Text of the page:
And then, of course, it’s the writers’ turn to wait. When submissions come in for a themed issue, like this one, they go to screeners, who will narrow down the potential manuscripts by about 60 percent. For a typical issue of the magazine, we receive around five hundred to six hundred essays; for this “waiting” issue, we received 665 submissions. The screeners read them all carefully and trade them off—each essay has two readers—so it is a long process. Meanwhile, we wait, and the writers wait. Then, an assistant editor narrows down the field to maybe fifty—that also takes time. Then our managing editor, Hattie Fletcher, reads the fifty and, for a magazine issue, narrows it down to about fifteen, while I wait, and eventually she passes that batch over to me. Then she waits. And the writers wait.
And while all of the above is happening, we are also waiting for students to register for classes in our online school so that we can assure teachers they will have assignments, and, if it is the beginning of the year, there’s also our annual conference to plan and wait for.
Which is all to say, there’s a lot of waiting going on at CNF, but what we wait for most of all is compelling, informative, enticing narrative essays—like the ones in this issue of Creative Nonfiction—our fifty-sixth over twenty-one years of publishing. Being able to publish great work is what makes all the rest of the waiting worthwhile.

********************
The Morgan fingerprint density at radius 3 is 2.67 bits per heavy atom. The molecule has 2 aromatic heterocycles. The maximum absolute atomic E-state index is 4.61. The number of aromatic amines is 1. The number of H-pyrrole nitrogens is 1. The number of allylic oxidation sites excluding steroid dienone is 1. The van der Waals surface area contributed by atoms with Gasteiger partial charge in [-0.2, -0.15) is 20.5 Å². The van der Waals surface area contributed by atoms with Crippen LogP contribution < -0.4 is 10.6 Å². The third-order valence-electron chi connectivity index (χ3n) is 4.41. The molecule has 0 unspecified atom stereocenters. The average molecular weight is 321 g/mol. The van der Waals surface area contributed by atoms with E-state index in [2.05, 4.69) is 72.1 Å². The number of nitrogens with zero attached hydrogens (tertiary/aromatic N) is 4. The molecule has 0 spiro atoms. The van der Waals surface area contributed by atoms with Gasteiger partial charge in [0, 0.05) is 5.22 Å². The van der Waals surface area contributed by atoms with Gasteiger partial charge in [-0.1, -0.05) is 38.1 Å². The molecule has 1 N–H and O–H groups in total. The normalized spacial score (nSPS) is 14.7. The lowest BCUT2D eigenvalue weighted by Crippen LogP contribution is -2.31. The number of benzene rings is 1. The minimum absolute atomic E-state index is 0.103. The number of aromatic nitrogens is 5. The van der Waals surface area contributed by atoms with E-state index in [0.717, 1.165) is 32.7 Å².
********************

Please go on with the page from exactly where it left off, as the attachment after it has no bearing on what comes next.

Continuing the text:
As it happens, one of the writers in this issue reminds me of a long wait I had some years ago. It was when Forever Fat: Essays by the Godfather was being considered for publication. One of the outside readers had been delayed by some personal problem. I don’t remember anymore what the holdup was, but I remember two things about that experience. First, the waiting drove me crazy. This was my first collection of essays—I had published many narrative books before, but nothing so personal—and I really wanted this book to be published. I was excited and anxious, more so than usual. What I also remember is the incredibly good editing advice I got from this reader when she finally weighed in; she suggested a simple but key restructuring of my book that made the entire collection significantly better. I was delighted, as was the publisher. The long and anguishing wait was worth every minute; the book was published in 2003, and it is still in print—with a note of acknowledgment to this terrific reader.
That reader was the incomparable Judith Kitchen, for many years a good friend to Creative Nonfiction. Judith’s impact on the field of creative nonfiction—as a teacher, a writer, an editor—was significant. She died of cancer less than a year ago, not long after submitting an essay, “Any Given Day,” to us for this “waiting” issue. It is our great honor to publish it posthumously here.
Lee Gutkind, recognized by Vanity Fair as “the Godfather behind creative nonfiction,” is the founder and editor of Creative... read more
What's In This Name -- And What's Not?
Ever since I began to write and to teach writing 20 years ago, people have been asking me to explain the genre in which I work—this... read more
The Story Behind "Creative Nonfiction"
For as long as the term creative nonfiction has existed, people have questioned how well the expression captures what writers actually do... read more